Natural biomolecules such as peptides and DNA can dynamically self-organize into diverse hierarchical structures. Mimicry of this homopolymer self-assembly using synthetic systems has remained limited but would be advantageous for the design of adaptive bio/nanomaterials. Here, we report both experiments and simulations on the dynamic network self-assembly and subsequent collapse of the synthetic homopolymer poly(propylene sulfone). The assembly is directed by dynamic noncovalent sulfone–sulfone bonds that are susceptible to solvent polarity. The hydration history, specified by the stepwise increase in water ratio within lower polarity water-miscible solvents like dimethylsulfoxide, controls the homopolymer assembly into crystalline frameworks or uniform nanostructured hydrogels of spherical, vesicular, or cylindrical morphologies. These electrostatic hydrogels have a high affinity for a wide range of organic solutes, achieving >95% encapsulation efficiency for hydrophilic small molecules and biologics. This system validates sulfone–sulfone bonding for dynamic self-assembly, presenting a robust platform for controllable gelation, nanofabrication, and molecular encapsulation.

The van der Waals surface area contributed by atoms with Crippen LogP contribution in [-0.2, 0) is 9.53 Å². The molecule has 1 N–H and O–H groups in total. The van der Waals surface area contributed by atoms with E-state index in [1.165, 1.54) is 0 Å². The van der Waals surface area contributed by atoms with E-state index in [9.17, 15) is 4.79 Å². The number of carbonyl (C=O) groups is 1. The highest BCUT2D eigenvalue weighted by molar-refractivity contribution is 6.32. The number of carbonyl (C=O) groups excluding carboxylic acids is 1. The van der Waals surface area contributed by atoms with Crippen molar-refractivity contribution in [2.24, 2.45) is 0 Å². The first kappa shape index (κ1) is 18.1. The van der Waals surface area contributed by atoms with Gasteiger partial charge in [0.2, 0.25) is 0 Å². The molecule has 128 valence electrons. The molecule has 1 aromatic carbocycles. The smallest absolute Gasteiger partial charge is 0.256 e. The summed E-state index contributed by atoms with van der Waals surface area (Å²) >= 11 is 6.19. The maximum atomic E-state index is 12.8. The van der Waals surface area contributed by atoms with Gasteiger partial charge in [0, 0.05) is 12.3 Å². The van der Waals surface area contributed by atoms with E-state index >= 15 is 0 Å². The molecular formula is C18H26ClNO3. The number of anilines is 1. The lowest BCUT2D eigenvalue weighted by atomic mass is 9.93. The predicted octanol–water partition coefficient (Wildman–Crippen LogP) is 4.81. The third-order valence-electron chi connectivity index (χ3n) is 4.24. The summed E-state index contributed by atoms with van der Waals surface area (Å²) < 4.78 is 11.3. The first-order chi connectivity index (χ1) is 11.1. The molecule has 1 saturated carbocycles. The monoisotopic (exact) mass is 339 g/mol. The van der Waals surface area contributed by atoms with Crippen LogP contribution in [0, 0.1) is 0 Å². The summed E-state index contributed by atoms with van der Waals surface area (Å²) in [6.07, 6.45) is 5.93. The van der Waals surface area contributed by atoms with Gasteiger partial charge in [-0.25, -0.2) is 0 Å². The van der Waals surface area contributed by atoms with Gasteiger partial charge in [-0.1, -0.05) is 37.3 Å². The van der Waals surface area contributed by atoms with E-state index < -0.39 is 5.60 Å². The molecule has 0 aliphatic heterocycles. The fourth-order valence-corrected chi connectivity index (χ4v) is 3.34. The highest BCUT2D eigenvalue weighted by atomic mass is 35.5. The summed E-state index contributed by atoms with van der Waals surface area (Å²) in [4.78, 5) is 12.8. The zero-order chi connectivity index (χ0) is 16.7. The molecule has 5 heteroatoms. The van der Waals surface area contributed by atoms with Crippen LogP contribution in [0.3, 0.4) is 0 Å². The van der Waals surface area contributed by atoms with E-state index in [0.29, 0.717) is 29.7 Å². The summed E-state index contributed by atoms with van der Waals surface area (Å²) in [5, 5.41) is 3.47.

ASJC Scopus subject areas
- Biochemistry, Genetics and Molecular Biology(all)
- Physics and Astronomy(all)